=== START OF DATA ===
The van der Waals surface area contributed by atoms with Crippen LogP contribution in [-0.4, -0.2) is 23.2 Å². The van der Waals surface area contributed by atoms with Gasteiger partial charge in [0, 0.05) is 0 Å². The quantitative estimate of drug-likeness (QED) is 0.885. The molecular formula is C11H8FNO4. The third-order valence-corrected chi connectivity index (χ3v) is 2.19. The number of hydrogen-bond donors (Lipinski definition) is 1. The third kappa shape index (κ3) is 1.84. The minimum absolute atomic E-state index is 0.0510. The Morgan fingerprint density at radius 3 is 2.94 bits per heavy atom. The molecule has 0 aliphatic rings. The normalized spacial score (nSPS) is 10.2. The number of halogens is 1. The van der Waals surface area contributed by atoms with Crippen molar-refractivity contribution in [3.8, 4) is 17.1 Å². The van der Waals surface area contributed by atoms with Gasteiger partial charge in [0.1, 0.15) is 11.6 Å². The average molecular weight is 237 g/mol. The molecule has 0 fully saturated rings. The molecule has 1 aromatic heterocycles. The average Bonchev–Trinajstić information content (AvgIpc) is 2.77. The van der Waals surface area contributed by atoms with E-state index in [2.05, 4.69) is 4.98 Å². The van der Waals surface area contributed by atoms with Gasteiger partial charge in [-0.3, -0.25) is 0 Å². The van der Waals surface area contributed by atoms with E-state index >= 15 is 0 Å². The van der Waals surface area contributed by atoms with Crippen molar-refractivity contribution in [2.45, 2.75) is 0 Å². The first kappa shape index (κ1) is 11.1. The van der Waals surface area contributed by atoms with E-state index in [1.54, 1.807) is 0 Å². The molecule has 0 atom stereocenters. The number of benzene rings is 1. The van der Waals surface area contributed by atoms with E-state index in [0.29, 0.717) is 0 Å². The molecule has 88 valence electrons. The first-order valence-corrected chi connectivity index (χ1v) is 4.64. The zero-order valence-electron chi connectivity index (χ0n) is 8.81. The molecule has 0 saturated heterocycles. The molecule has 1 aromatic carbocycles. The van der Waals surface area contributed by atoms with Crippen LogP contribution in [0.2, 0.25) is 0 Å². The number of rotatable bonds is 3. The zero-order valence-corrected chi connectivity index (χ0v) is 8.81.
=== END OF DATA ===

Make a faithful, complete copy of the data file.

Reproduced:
The van der Waals surface area contributed by atoms with Crippen LogP contribution in [-0.4, -0.2) is 23.2 Å². The van der Waals surface area contributed by atoms with Gasteiger partial charge in [0, 0.05) is 0 Å². The quantitative estimate of drug-likeness (QED) is 0.885. The molecular formula is C11H8FNO4. The third-order valence-corrected chi connectivity index (χ3v) is 2.19. The number of hydrogen-bond donors (Lipinski definition) is 1. The third kappa shape index (κ3) is 1.84. The minimum absolute atomic E-state index is 0.0510. The Morgan fingerprint density at radius 3 is 2.94 bits per heavy atom. The molecule has 0 aliphatic rings. The normalized spacial score (nSPS) is 10.2. The number of halogens is 1. The van der Waals surface area contributed by atoms with Crippen molar-refractivity contribution in [3.8, 4) is 17.1 Å². The van der Waals surface area contributed by atoms with Gasteiger partial charge in [0.1, 0.15) is 11.6 Å². The average molecular weight is 237 g/mol. The molecule has 0 fully saturated rings. The molecule has 1 aromatic heterocycles. The average Bonchev–Trinajstić information content (AvgIpc) is 2.77. The van der Waals surface area contributed by atoms with E-state index in [2.05, 4.69) is 4.98 Å². The van der Waals surface area contributed by atoms with Gasteiger partial charge in [-0.3, -0.25) is 0 Å². The van der Waals surface area contributed by atoms with E-state index >= 15 is 0 Å². The van der Waals surface area contributed by atoms with Crippen molar-refractivity contribution in [2.45, 2.75) is 0 Å². The first kappa shape index (κ1) is 11.1. The van der Waals surface area contributed by atoms with E-state index in [1.54, 1.807) is 0 Å². The molecule has 0 atom stereocenters. The number of benzene rings is 1. The van der Waals surface area contributed by atoms with E-state index in [0.29, 0.717) is 0 Å². The molecule has 88 valence electrons. The first-order valence-corrected chi connectivity index (χ1v) is 4.64. The zero-order valence-electron chi connectivity index (χ0n) is 8.81. The molecule has 0 saturated heterocycles. The molecule has 1 aromatic carbocycles. The van der Waals surface area contributed by atoms with Crippen LogP contribution in [0.2, 0.25) is 0 Å². The number of rotatable bonds is 3. The zero-order valence-corrected chi connectivity index (χ0v) is 8.81.